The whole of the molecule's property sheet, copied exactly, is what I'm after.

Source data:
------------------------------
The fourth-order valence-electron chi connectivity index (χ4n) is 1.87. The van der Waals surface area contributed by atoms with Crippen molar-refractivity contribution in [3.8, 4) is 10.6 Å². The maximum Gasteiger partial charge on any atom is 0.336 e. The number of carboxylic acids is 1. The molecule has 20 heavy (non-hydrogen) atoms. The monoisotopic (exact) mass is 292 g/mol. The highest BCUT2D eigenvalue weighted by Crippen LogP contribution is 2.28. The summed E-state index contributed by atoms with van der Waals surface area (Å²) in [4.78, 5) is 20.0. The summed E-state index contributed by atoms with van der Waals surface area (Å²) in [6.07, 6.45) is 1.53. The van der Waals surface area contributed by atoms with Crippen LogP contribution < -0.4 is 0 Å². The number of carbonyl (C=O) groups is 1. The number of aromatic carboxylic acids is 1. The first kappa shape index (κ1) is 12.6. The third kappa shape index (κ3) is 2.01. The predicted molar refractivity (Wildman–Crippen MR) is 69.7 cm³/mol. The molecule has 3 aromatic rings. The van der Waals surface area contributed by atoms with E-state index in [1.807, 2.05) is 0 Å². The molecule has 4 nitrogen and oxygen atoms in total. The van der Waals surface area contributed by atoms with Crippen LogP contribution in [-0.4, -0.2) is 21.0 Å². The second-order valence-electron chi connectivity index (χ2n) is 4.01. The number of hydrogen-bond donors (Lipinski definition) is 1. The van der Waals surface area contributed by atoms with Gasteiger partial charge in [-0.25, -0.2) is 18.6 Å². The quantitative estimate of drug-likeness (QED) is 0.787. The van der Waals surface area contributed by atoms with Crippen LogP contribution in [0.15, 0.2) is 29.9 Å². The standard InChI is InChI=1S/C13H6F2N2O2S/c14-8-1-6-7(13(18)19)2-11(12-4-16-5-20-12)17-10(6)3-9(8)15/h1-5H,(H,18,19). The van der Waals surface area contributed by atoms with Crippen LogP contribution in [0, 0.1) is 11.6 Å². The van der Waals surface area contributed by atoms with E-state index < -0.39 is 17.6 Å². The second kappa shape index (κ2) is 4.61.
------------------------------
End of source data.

The fourth-order valence-electron chi connectivity index (χ4n) is 1.87. The van der Waals surface area contributed by atoms with Crippen molar-refractivity contribution in [3.8, 4) is 10.6 Å². The maximum Gasteiger partial charge on any atom is 0.336 e. The number of carboxylic acids is 1. The molecule has 20 heavy (non-hydrogen) atoms. The monoisotopic (exact) mass is 292 g/mol. The highest BCUT2D eigenvalue weighted by Crippen LogP contribution is 2.28. The summed E-state index contributed by atoms with van der Waals surface area (Å²) in [4.78, 5) is 20.0. The summed E-state index contributed by atoms with van der Waals surface area (Å²) in [6.07, 6.45) is 1.53. The van der Waals surface area contributed by atoms with Crippen LogP contribution < -0.4 is 0 Å². The number of carbonyl (C=O) groups is 1. The number of aromatic carboxylic acids is 1. The first kappa shape index (κ1) is 12.6. The third kappa shape index (κ3) is 2.01. The predicted molar refractivity (Wildman–Crippen MR) is 69.7 cm³/mol. The molecule has 3 aromatic rings. The van der Waals surface area contributed by atoms with E-state index in [1.807, 2.05) is 0 Å². The molecule has 4 nitrogen and oxygen atoms in total. The van der Waals surface area contributed by atoms with Crippen LogP contribution in [-0.4, -0.2) is 21.0 Å². The second-order valence-electron chi connectivity index (χ2n) is 4.01. The number of hydrogen-bond donors (Lipinski definition) is 1. The van der Waals surface area contributed by atoms with Gasteiger partial charge in [-0.25, -0.2) is 18.6 Å². The quantitative estimate of drug-likeness (QED) is 0.787. The van der Waals surface area contributed by atoms with Crippen LogP contribution in [0.15, 0.2) is 29.9 Å². The standard InChI is InChI=1S/C13H6F2N2O2S/c14-8-1-6-7(13(18)19)2-11(12-4-16-5-20-12)17-10(6)3-9(8)15/h1-5H,(H,18,19). The van der Waals surface area contributed by atoms with Crippen LogP contribution in [0, 0.1) is 11.6 Å². The van der Waals surface area contributed by atoms with E-state index < -0.39 is 17.6 Å². The second kappa shape index (κ2) is 4.61.